- an extension of the model of apprenticeship seminars for new teachers, led by senior faculty--a system already flourishing in the English and philosophy departments;
- an enlargement of the successful Writing Advisors program to cover all 11 of Penn's undergraduate residential communities;
- the testing of an Electronic Writing Advising service that would be available to all Penn undergraduates twenty-four hours per day, seven days per week;
- the enactment of an across-the-university writing requirement;
- the creation of what faculty on the School of Arts & Sciences Writing Committee call "a culture of writing" at Penn.
Teacher Training in Apprenticeship Seminars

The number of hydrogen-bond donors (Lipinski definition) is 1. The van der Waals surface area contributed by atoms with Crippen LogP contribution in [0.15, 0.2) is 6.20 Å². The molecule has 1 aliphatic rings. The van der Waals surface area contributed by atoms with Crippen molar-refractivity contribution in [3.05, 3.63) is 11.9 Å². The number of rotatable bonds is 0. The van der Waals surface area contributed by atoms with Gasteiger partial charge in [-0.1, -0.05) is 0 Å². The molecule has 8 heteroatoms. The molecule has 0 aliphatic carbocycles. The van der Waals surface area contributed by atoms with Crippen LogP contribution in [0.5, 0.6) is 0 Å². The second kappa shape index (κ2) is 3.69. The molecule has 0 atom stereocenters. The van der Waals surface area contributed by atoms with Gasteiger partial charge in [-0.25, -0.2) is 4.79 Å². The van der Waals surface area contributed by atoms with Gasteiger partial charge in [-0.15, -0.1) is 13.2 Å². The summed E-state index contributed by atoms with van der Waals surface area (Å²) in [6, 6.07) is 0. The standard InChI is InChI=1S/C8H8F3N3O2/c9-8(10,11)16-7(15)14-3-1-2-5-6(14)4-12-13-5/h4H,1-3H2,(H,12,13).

Through the Chimicles Writing Fellowship Program, the Writing Program funds "Writing about" seminars. Some 36 writing seminars are offered annually, beyond the many English writing seminars, in departments including Art History, History & Sociology of Science, Folklore, Music, History, Political Science, Psychology, and Sociology. Since the Chimicles Program was endowed, 21 new courses have been offered, 9 of them designed and taught by standing faculty in their departments. (Notably successful writing seminars have been taught by Linda Chance on perceptions of East Asia; Jim O'Donnell on "What Is a Classic?"; Ann Matter on women and religion; Tom Ricketts on moral issues.) But by and large the "Writing about" seminars are taught by advanced doctoral students on teaching fellowships--funded, competitively, by Chimicles awards. Those instructors not in English or philosophy are trained by the Writing Across the University program "outside" the home department. In English and philosophy, graduate instructors leading these seminars are themselves taught by senior faculty who direct a semester-long workshop at the graduate level designed to teach the teaching of writing as part of instruction in the discipline. The faculty, in turn, teach a section of the freshman seminar; mentor and apprentices share a more or less common reading list, working both independently and together on the teaching of freshmen. The apprenticeship teacher-training model has the merit of localizing discussion about pedagogy in the departments, and creating a sense of faculty ownership of the course itself and of the very